The stories that enrage and sustain us.
rage \ respite
edition 11
the stories that enrage and sustain us.
The Galàpagos Islands, shot by @piariverola
Almost two months ago, Covid cases were spreading like wildfire in the Eastern Beaches, an affluent, mostly white area of Sydney. It's an area with clifftop mansions, sprawling beaches and leafy streets; it's also part of one of the safest Liberal seats in the state.

But despite over 60 cases being linked to the outbreak in Bondi at the time, the NSW government wouldn't lock down the Eastern Beaches. The now chief supporter of snap lockdowns, Scott Morrison, said at the time that "if anyone can get on top of this without shutting the city down it is the NSW government."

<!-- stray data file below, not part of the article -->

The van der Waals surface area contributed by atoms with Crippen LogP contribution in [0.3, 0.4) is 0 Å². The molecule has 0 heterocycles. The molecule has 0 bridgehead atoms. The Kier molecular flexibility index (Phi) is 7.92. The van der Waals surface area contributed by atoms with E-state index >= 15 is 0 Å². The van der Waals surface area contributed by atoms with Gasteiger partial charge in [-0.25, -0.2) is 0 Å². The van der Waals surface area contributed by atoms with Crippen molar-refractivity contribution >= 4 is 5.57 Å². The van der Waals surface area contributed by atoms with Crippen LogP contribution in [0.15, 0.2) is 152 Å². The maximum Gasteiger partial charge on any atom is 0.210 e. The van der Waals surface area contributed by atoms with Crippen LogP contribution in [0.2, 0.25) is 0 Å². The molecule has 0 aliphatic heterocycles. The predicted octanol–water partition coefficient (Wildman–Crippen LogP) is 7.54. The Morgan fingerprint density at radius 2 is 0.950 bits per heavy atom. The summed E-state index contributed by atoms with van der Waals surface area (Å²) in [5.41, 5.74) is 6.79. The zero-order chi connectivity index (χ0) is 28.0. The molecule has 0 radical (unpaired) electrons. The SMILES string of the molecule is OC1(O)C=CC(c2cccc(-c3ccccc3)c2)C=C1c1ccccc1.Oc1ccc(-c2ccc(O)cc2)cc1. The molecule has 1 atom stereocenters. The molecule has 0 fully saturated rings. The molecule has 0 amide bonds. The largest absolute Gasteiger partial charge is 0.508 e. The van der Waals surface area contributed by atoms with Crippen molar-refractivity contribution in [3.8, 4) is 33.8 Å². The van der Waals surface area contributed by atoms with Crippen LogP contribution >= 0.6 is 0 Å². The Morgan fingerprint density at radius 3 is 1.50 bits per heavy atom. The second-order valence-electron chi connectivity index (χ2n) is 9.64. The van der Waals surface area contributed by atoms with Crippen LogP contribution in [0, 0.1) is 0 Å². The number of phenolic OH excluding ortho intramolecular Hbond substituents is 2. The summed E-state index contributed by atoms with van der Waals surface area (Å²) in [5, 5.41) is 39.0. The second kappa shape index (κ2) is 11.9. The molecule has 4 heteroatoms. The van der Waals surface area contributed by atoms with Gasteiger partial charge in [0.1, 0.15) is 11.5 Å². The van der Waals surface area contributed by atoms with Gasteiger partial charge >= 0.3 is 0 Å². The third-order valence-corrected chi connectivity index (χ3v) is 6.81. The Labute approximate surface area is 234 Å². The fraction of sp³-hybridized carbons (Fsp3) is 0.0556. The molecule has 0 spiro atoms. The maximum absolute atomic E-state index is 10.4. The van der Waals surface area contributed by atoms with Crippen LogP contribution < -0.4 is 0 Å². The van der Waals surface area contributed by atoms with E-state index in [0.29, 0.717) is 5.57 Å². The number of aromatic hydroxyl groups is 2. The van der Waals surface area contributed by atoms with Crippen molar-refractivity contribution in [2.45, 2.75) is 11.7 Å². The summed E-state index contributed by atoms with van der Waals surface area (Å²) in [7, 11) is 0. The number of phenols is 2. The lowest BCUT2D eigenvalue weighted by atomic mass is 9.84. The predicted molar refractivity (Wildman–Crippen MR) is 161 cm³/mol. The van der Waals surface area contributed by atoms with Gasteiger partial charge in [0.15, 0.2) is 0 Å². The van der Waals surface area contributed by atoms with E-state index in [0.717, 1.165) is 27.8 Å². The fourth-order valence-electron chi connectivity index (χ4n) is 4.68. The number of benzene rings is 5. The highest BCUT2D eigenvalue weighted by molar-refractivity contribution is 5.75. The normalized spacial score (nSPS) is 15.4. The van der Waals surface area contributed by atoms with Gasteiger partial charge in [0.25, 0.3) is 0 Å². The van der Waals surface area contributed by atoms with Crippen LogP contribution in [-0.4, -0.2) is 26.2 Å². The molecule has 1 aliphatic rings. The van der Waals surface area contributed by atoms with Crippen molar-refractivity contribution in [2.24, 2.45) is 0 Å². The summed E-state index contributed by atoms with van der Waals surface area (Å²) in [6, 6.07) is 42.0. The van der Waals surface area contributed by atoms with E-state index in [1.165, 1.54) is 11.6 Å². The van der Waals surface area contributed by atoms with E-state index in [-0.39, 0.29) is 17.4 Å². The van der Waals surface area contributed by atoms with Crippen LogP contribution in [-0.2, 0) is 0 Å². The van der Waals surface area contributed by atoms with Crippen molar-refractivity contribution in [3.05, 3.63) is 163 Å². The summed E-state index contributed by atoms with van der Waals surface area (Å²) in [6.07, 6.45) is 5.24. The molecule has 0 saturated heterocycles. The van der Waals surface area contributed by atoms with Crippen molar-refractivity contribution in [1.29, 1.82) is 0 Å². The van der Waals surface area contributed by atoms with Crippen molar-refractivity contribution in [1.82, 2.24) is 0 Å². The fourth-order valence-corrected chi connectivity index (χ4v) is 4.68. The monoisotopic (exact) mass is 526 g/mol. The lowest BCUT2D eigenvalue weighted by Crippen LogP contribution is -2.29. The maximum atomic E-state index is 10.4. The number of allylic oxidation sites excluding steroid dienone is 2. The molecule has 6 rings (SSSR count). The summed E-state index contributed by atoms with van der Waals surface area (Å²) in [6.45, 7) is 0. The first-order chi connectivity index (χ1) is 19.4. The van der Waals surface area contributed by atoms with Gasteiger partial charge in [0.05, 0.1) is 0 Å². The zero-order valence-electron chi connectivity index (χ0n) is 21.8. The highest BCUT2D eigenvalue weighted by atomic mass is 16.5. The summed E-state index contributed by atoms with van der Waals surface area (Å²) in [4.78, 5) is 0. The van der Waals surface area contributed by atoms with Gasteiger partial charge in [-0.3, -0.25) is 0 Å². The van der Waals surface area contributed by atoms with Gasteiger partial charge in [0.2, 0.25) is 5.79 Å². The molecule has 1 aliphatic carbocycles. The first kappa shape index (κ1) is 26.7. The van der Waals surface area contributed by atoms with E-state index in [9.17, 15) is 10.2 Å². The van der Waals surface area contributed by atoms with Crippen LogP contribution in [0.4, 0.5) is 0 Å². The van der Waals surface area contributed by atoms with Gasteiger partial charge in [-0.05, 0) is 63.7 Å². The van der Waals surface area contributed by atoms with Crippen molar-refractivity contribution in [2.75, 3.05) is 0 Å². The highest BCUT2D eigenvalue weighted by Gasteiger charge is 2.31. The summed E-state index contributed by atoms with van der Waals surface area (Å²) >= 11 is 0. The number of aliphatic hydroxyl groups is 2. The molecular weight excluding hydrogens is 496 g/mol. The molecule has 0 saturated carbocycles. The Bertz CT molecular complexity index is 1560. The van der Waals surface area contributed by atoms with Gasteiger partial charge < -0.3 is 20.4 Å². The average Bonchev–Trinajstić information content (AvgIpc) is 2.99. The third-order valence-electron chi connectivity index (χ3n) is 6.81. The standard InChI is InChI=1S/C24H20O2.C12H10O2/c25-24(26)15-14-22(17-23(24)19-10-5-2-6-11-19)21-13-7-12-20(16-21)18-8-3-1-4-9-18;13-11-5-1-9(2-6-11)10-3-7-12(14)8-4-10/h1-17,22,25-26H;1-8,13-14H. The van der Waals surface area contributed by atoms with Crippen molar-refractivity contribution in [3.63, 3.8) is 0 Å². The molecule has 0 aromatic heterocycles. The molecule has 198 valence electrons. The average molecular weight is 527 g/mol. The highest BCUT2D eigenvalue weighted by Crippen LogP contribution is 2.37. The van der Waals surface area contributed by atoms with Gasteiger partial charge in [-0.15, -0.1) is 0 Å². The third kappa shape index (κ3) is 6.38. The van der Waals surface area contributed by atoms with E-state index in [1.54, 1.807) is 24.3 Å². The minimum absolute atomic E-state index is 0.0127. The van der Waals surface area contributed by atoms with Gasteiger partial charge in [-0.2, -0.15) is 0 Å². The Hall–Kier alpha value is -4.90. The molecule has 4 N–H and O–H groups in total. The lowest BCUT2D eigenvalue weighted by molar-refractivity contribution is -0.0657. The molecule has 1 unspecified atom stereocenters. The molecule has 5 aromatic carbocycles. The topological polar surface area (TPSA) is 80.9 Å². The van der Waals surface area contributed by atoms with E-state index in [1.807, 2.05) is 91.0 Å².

But they didn't. Instead, Eastern Beaches residents walked around maskless, congregated at at each other's houses and eventually, spread the virus across the city. Now, the virus has its hold on south-west and western Sydney, in some of the most culturally and linguistically diverse areas in the country.

Across these areas, a large majority of workers are in essential roles that keep society running while the city's rich stay safe at home. Many people also work more than one job, making avoiding a rapidly spreading and highly contagious virus that more difficult. As Secretary of the Australian Council of Trade Unions, Sally McManus, tweeted: "people can't stay at home, otherwise east Sydney doesn't get fed."